- In what ways have you considered the sustainability of your project process and outcomes?
Most of this project was completed digitally without the use of much paper wastage, only paper was used in our divergent thinking exercises and brainstorming, then at the end stage when printing.
The brief (client) was also sustainable in a sense as the poster is to inform others about the ethical implications of cut flowers, letting the audience make their own choices of what cut flowers the buy, and hopefully can help sustain cases such as Lake Naivasha ever decreasing depth which also impacts on the local communities and wildlife.
- In what ways have you considered the ethical implications of your project process and outcomes?
Because this project is specifically looking into the ethics of cut flowers, we had to be conscious of how we present our visualisations and information. This was especially important in the illustrations and illustrating the Kenyan rose farmer against the British florist, we didn’t want to cause any racial offence or discrimination. Both flower farmers are women too, this decision was made due to the facts we discovered about the farmers that 90% are women.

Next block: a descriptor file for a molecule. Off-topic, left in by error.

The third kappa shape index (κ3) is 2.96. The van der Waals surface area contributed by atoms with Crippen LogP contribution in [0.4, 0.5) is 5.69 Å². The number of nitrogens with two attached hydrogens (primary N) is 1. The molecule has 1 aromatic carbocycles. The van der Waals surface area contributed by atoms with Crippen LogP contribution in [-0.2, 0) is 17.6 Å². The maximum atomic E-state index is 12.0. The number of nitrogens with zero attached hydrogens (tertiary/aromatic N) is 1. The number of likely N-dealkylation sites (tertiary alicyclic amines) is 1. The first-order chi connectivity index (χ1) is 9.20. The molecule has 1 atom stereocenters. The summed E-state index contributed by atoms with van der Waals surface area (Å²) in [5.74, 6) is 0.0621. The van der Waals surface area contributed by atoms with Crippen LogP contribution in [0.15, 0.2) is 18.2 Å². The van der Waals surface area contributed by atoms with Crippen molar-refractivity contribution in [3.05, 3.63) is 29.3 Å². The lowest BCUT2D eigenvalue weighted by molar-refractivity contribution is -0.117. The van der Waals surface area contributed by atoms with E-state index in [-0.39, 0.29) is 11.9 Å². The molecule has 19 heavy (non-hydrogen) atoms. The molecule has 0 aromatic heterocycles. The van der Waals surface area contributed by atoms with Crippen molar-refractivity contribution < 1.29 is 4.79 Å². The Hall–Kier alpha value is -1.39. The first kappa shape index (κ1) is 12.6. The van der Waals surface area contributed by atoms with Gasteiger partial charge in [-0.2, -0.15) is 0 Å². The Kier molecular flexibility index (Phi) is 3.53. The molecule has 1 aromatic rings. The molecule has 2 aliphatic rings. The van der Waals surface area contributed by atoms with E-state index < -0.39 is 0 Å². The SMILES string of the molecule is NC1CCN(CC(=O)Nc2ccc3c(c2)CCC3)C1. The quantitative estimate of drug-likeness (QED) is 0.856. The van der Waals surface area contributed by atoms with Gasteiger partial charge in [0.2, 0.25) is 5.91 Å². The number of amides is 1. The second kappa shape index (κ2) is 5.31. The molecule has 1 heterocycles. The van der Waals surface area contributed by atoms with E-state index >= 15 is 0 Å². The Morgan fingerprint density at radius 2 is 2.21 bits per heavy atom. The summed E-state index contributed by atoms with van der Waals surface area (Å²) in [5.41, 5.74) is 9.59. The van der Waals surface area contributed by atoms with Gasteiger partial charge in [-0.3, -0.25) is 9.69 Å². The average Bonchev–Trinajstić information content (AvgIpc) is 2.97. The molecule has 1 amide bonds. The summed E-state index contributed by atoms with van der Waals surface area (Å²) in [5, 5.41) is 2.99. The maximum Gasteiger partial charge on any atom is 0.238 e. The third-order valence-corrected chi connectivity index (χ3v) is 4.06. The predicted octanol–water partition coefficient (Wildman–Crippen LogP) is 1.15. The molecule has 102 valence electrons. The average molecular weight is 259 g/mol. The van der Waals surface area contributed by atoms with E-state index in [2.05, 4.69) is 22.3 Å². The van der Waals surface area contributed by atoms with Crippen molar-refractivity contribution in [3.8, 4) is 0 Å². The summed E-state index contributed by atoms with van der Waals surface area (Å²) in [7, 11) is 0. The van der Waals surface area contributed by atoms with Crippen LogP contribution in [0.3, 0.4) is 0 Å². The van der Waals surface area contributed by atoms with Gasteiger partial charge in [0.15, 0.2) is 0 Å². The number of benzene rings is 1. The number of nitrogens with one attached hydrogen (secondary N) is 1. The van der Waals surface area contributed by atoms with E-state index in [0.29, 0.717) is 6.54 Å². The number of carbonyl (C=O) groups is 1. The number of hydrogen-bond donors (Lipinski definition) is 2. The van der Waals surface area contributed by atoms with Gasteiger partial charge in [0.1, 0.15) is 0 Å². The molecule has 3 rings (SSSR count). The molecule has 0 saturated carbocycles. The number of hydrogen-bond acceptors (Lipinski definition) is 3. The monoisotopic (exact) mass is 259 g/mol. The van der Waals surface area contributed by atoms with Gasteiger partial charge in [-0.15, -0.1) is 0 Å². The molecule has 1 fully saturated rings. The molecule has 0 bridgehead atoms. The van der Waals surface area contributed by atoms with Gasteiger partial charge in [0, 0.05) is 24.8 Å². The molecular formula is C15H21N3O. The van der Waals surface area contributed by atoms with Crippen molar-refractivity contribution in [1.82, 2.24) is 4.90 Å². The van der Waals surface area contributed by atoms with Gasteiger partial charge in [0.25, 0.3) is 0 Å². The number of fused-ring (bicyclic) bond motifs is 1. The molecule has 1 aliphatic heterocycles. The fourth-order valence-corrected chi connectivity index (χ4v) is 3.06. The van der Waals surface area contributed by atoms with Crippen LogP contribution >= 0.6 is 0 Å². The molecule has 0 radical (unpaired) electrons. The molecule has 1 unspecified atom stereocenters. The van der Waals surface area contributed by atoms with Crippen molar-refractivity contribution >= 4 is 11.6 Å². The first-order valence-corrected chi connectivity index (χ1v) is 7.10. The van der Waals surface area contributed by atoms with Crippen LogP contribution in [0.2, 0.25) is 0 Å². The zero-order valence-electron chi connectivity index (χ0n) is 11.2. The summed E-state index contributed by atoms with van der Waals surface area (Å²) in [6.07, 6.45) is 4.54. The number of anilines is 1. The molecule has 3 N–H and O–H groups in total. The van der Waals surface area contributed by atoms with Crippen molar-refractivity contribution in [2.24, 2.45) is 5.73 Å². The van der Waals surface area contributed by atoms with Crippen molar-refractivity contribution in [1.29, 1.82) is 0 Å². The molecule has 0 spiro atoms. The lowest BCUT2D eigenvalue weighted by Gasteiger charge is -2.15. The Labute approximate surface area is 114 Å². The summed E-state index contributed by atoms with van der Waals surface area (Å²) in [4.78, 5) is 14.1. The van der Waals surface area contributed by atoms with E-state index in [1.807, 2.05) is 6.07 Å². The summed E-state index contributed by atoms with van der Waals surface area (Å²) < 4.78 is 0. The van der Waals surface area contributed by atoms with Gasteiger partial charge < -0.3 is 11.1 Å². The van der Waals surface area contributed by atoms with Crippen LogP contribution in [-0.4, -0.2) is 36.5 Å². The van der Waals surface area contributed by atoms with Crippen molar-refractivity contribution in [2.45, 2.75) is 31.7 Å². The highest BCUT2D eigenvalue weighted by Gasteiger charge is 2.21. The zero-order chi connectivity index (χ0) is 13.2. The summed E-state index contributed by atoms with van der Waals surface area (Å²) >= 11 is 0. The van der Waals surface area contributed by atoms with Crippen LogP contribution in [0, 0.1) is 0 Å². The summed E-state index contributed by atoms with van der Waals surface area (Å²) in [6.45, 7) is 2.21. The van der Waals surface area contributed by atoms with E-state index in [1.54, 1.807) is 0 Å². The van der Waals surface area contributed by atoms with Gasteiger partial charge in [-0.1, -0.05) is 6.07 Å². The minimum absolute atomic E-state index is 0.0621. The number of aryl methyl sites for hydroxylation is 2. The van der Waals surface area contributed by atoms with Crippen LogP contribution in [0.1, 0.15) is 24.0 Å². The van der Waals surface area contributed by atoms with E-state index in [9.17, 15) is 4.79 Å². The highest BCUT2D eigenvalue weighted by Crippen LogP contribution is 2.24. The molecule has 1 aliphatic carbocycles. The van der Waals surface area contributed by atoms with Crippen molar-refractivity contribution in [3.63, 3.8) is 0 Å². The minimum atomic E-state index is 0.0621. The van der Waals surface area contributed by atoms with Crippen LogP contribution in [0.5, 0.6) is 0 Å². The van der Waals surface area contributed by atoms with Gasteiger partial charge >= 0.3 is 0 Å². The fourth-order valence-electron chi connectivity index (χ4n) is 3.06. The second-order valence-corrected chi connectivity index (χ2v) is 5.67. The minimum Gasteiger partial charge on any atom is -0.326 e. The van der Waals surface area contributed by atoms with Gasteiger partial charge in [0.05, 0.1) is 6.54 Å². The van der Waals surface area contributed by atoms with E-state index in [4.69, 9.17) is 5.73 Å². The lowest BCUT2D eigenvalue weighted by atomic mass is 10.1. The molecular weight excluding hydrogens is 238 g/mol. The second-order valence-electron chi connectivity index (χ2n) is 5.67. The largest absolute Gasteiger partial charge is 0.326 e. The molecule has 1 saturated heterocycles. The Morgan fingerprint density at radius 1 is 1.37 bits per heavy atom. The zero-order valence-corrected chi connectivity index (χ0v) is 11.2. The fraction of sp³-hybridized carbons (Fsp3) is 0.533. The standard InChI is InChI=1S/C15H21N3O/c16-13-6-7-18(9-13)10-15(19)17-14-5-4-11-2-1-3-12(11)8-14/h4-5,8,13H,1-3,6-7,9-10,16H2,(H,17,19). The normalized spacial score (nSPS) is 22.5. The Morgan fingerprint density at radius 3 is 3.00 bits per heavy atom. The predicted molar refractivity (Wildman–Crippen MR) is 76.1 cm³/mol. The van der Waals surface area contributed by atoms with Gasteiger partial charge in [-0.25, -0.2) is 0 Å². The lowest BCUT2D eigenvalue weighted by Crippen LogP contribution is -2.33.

- In sustainability and ethical terms in what ways was your work in this project an improvement or a backward step for you as a socially conscious designer?
This project was a definite step forward as a conscious designer especially as this project was targeted at ethics. It widened my knowledge of the conditions and health risks happening to the flower farmers in the third world countries such as Kenya
- What targets can you make at this point for your work in the future as a socially conscious designer?
To explore other usual everyday things that I come across and see if the cheap price I’m paying for things coms at the expense of others across the world. It was really interesting to see these ethical implications from cut flowers that I had no prior knowledge of before.